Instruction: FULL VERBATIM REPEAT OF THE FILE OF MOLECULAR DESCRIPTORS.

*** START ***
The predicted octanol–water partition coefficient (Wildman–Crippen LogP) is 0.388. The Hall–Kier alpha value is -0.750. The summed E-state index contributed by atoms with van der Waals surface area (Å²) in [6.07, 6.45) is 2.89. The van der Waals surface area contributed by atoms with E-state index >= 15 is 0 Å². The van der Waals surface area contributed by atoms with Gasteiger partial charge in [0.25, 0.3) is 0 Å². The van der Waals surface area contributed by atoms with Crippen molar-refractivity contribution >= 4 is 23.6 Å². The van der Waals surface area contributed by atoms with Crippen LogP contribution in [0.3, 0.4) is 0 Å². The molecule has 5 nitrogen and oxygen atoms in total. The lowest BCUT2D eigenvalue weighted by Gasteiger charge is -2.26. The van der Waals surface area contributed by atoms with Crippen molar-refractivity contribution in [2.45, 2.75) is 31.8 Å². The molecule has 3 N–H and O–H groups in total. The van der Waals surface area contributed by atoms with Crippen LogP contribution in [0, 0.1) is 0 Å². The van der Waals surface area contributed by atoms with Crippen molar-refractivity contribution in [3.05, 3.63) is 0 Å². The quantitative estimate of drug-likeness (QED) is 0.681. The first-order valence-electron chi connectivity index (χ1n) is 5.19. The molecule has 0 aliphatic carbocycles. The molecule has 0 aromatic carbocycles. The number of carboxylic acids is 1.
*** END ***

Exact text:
The predicted octanol–water partition coefficient (Wildman–Crippen LogP) is 0.388. The Hall–Kier alpha value is -0.750. The summed E-state index contributed by atoms with van der Waals surface area (Å²) in [6.07, 6.45) is 2.89. The van der Waals surface area contributed by atoms with E-state index >= 15 is 0 Å². The van der Waals surface area contributed by atoms with Gasteiger partial charge in [0.25, 0.3) is 0 Å². The van der Waals surface area contributed by atoms with Crippen molar-refractivity contribution >= 4 is 23.6 Å². The van der Waals surface area contributed by atoms with Crippen LogP contribution in [0.3, 0.4) is 0 Å². The molecule has 5 nitrogen and oxygen atoms in total. The lowest BCUT2D eigenvalue weighted by Gasteiger charge is -2.26. The van der Waals surface area contributed by atoms with Crippen molar-refractivity contribution in [2.45, 2.75) is 31.8 Å². The molecule has 3 N–H and O–H groups in total. The van der Waals surface area contributed by atoms with Crippen LogP contribution in [0, 0.1) is 0 Å². The van der Waals surface area contributed by atoms with Crippen molar-refractivity contribution in [3.05, 3.63) is 0 Å². The quantitative estimate of drug-likeness (QED) is 0.681. The first-order valence-electron chi connectivity index (χ1n) is 5.19. The molecule has 0 aliphatic carbocycles. The molecule has 0 aromatic carbocycles. The number of carboxylic acids is 1.